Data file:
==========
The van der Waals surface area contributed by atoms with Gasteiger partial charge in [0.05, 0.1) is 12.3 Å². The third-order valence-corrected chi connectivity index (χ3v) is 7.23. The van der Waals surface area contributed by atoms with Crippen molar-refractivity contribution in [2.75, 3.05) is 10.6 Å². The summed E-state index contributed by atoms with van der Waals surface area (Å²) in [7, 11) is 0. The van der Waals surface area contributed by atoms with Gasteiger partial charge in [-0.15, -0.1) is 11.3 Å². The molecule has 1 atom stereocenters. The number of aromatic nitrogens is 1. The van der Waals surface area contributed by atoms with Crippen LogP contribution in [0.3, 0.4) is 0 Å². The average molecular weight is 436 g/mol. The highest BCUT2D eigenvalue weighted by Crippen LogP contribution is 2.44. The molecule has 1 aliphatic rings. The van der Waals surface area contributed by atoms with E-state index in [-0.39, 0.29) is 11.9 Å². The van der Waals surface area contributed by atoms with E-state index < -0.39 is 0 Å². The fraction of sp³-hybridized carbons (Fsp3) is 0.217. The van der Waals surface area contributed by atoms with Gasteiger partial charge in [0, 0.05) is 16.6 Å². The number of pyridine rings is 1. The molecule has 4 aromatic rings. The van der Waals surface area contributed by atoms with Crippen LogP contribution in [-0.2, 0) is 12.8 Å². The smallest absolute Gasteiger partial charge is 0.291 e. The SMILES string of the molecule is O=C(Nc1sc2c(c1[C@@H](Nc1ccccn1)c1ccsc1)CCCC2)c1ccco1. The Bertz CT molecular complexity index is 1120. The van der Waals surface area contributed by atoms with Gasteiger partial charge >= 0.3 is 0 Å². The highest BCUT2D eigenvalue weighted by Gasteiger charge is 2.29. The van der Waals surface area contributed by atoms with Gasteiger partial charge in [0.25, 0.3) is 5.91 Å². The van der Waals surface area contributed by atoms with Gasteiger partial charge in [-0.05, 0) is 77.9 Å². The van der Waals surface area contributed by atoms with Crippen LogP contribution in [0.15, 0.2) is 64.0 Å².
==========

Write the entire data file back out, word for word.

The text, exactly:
The van der Waals surface area contributed by atoms with Gasteiger partial charge in [0.05, 0.1) is 12.3 Å². The third-order valence-corrected chi connectivity index (χ3v) is 7.23. The van der Waals surface area contributed by atoms with Crippen molar-refractivity contribution in [2.75, 3.05) is 10.6 Å². The summed E-state index contributed by atoms with van der Waals surface area (Å²) in [7, 11) is 0. The van der Waals surface area contributed by atoms with Gasteiger partial charge in [-0.15, -0.1) is 11.3 Å². The molecule has 1 atom stereocenters. The number of aromatic nitrogens is 1. The van der Waals surface area contributed by atoms with Crippen LogP contribution in [0.3, 0.4) is 0 Å². The average molecular weight is 436 g/mol. The highest BCUT2D eigenvalue weighted by Crippen LogP contribution is 2.44. The molecule has 1 aliphatic rings. The van der Waals surface area contributed by atoms with E-state index in [-0.39, 0.29) is 11.9 Å². The van der Waals surface area contributed by atoms with E-state index < -0.39 is 0 Å². The fraction of sp³-hybridized carbons (Fsp3) is 0.217. The van der Waals surface area contributed by atoms with Gasteiger partial charge in [0, 0.05) is 16.6 Å². The number of pyridine rings is 1. The molecule has 4 aromatic rings. The van der Waals surface area contributed by atoms with Crippen LogP contribution in [-0.2, 0) is 12.8 Å². The smallest absolute Gasteiger partial charge is 0.291 e. The SMILES string of the molecule is O=C(Nc1sc2c(c1[C@@H](Nc1ccccn1)c1ccsc1)CCCC2)c1ccco1. The Bertz CT molecular complexity index is 1120. The van der Waals surface area contributed by atoms with Gasteiger partial charge >= 0.3 is 0 Å². The highest BCUT2D eigenvalue weighted by Gasteiger charge is 2.29. The van der Waals surface area contributed by atoms with Gasteiger partial charge in [0.25, 0.3) is 5.91 Å². The van der Waals surface area contributed by atoms with Gasteiger partial charge in [-0.05, 0) is 77.9 Å². The van der Waals surface area contributed by atoms with Crippen LogP contribution in [0.15, 0.2) is 64.0 Å².